Similarly, at a roundabout, you MUST give Priority to vehicles coming from the right, if you fail to do so and this results in an accident, you'll be liable.
"...you don't trust ANYONE and that makes you an anarchist..."
"People should not be afraid of their governments. Governments should be afraid of the people"
- V for Vendetta
Or, if you prefer:
"When the people fear their government, there is tyranny; when the government fears the people, there is liberty."
- Thomas Jefferson
> Theresa May said the UK will still comply with ECHR laws even after Brexit.
And we should trust her?
What she said was "there would be no Parliamentary majority" for leaving the ECHR. The sub-text I hear is "yet..." given that she has made her position very clear.
My prediction is that, as with things like their creeping privatisation of the NHS and other sell-offs, instead of one big change we'll see a whole load of little amendments being made that, slowly but surely, will strip us of our Rights until we only have the ones that *she* likes left to us.
> Once upon a time I was instructed by my HoD to order 50 (Fifty) of a certain form, which I duly did in total accordance with his written note. What turned up was 50 pads of said form.
Good, but not quite as good as happened to a friend of mine who was told by his manager to order one of a certain item code.
He queried it and was basically told "just do what you're bloody well told".
Unfortunately said manager had put the wrong code down, so, instead of one small item, they got one *pallet* load of them!
The manager tried to blame my friend who produced the paperwork signed by the manager...
... for interfering with our Government's Right to snoop on us all and stop them doing whatever they deem necessary to protect us from terrerrists!
Now that we've voted for Brexit, we can be certain that we will be *so* much safer with the British Bill of Rights that Theresa May will Allow Us...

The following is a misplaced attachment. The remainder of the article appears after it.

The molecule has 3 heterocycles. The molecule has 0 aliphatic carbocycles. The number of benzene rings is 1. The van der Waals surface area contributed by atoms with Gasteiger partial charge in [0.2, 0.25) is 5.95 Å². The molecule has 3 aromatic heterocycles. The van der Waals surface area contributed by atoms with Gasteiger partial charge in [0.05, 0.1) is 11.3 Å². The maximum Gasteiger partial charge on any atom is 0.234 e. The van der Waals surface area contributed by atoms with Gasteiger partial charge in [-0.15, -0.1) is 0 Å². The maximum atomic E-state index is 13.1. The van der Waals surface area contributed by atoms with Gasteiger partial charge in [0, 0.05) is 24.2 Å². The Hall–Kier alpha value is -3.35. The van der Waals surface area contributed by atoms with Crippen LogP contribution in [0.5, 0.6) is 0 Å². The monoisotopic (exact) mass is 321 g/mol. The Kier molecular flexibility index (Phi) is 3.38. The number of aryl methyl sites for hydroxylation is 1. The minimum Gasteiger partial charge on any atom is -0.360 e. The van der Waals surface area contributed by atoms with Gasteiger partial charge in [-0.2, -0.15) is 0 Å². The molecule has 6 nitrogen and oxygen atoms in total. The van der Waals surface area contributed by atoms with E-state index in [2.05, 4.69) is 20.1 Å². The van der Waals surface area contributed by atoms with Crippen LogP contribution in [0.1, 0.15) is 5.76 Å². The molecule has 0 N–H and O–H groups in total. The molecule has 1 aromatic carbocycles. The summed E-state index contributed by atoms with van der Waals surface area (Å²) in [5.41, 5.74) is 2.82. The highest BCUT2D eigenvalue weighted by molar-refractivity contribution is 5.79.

Such matters are treated as "Strict liability" under English Law where you are effectively treated as "guilty unless you can prove your innocence".
[i]To prove most criminal offences, it must be shown that the actus reus (action) and mens rea (intention) are present.
Strict liability offences are offences where mens rea does not form a part of what it is necessary to prove the offence. These are offences where there is no mens rea required to establish liability, in relation to one or more elements of the actus reus of the offence; in short, the ‘guilty act’ is sufficient. [/i]
In a case like this, you would very likely not only have to prove the presence of malware but that you'd taken sufficient precautions to try to avoid it and that you hadn't deliberately allowed it to get onto your system so you could look at the kiddie porn and then claim "it was the malware that did it".
> I'm an untrusting sod.
Or just sensible.
I read recently of an author who suddenly found that Google had deleted his Blogger account which had been running since 2002 for "terms of service violation" and removed his gmail account too.
Hopefully he had back-up copies of all his work, but it wasn't just the work, it was a network which he used to communicate with followers and other artists.
Things like this are why you should NEVER trust Cloud services, because they're entirely at the mercy of someone else's whims :-(
> Before anyone in the UK starts to feel a bit superior I would like to draw their attention to the following case.
Yes, the shooting of Harry Stanley in 1999
And it was the High Court, on Appeal, that decided that there wasn't enough evidence for a verdict of Unlawful Killing.